WASHINGTON (AP) -- Senate Republican leader Mitch McConnell of Kentucky dispatched his tea party challenger with ease to win nomination to a new term Tuesday night, and now looks to the November elections that will decide control of the U.S. Senate.
McConnell, a five-term lawmaker and the embodiment of the GOP establishment, was pulling 60 percent of the vote. Challenger Matt Bevin was gaining 36 percent.
Alison Lundergan Grimes, a prize Democratic recruit, won Kentucky's Democratic Senate primary with ease and was piling up 79 percent of the vote in a four-way race. She will challenge McConnell in the fall in a race expected to be among the costliest and most competitive in the country.
Voter turnout was expected to be low, but the Kentucky State Board of Elections reported that almost 27 percent of registered voters casted ballots Tuesday.
Some primary voters said they had made up their minds based on more than the names on the ballot.
"I'm conservative, but I think most of the tea party people are a little too extreme," said David Reynolds, 63, of Union, Kentucky, after voting in his state's Senate race. He said he cast his vote for McConnell over Bevin.
Republicans must gain six seats to win a Senate majority, and party leaders have made it a priority to avoid the presence of candidates on the ballot this fall who are seen as too conservative or unsteady -- or both -- to prevail in winnable races.
McConnell drew a challenge from Bevin, backed by tea party groups in the state where they made their mark four years ago by sweeping GOP Sen. Rand Paul into office.
Out-maneuvered in 2010 when his preferred contender was defeated, McConnell responded this time by running ads featuring testimonials from Paul, and by hiring a top aide to Paul to run his own campaign.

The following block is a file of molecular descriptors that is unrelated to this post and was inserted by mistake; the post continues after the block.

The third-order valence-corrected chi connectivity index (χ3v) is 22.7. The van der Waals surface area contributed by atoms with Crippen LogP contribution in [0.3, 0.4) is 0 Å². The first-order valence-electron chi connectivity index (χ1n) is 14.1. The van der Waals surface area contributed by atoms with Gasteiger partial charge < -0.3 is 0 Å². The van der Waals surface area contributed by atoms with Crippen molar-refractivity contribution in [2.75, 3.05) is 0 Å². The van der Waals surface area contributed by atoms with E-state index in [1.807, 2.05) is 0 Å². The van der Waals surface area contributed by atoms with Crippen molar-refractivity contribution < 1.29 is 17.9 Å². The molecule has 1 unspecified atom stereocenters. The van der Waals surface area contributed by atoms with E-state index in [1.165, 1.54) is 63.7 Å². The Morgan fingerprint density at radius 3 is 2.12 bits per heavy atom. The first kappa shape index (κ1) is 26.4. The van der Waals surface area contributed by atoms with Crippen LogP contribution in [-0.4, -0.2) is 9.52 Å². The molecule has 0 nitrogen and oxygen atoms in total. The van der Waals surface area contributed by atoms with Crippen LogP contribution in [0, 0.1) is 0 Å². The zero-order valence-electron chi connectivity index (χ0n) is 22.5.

For his part, Bevin stumbled through a campaign that included an appearance at a rally of cock-fighting supporters.
Plagued by low approval ratings, McConnell spent more than $9 million through the end of April on his primary campaign, according to Federal Election Commission figures. Grimes spent $3 million, and outside groups poured in $5 million more -- a three-way deluge of television advertisements likely to continue through the fall.
Going into the primaries, McConnell and Grimes knew it would be one of the country's most expensive and contentious Senate races, the AP said.
With the nomination in McConnell's hands, it could set up two years of intense fighting on the future of the nation's health care law. He says the Kentucky Senate race was a microcosm of the national political discussion.
"We will be in the crosshairs of this great national debate about what American ought to be like," McConnell said. "Do we want to be like western European countries, with big debt, high taxes, strangulated regulations? Or do we want to be a country that's still based on opportunity and initiative and the chance to realize your dream without the government trying to micromanage every aspect of your life."
McConnell would like to stay in the Senate, but change jobs, from minority leader to majority leader. Republicans would have to pick up six seats for that to happen, wresting control of the Senate from Democrats. As majority leader he'd be in charge of stopping a president's agenda that he says has devastated Kentucky's coal industry and upended the country's health care system.
Grimes considers herself a "fierce opponent" to Obama's new emission standards for coal-fired power plants, a big issue in Kentucky's coalfields.
"Nothing about this election is going to change who the president is," Grimes said in an interview. "But Kentuckians do realize that we can finally change who is in Washington, D.C."
Residents who want to participate in the Nov. 4 general election have until Oct. 6 to register.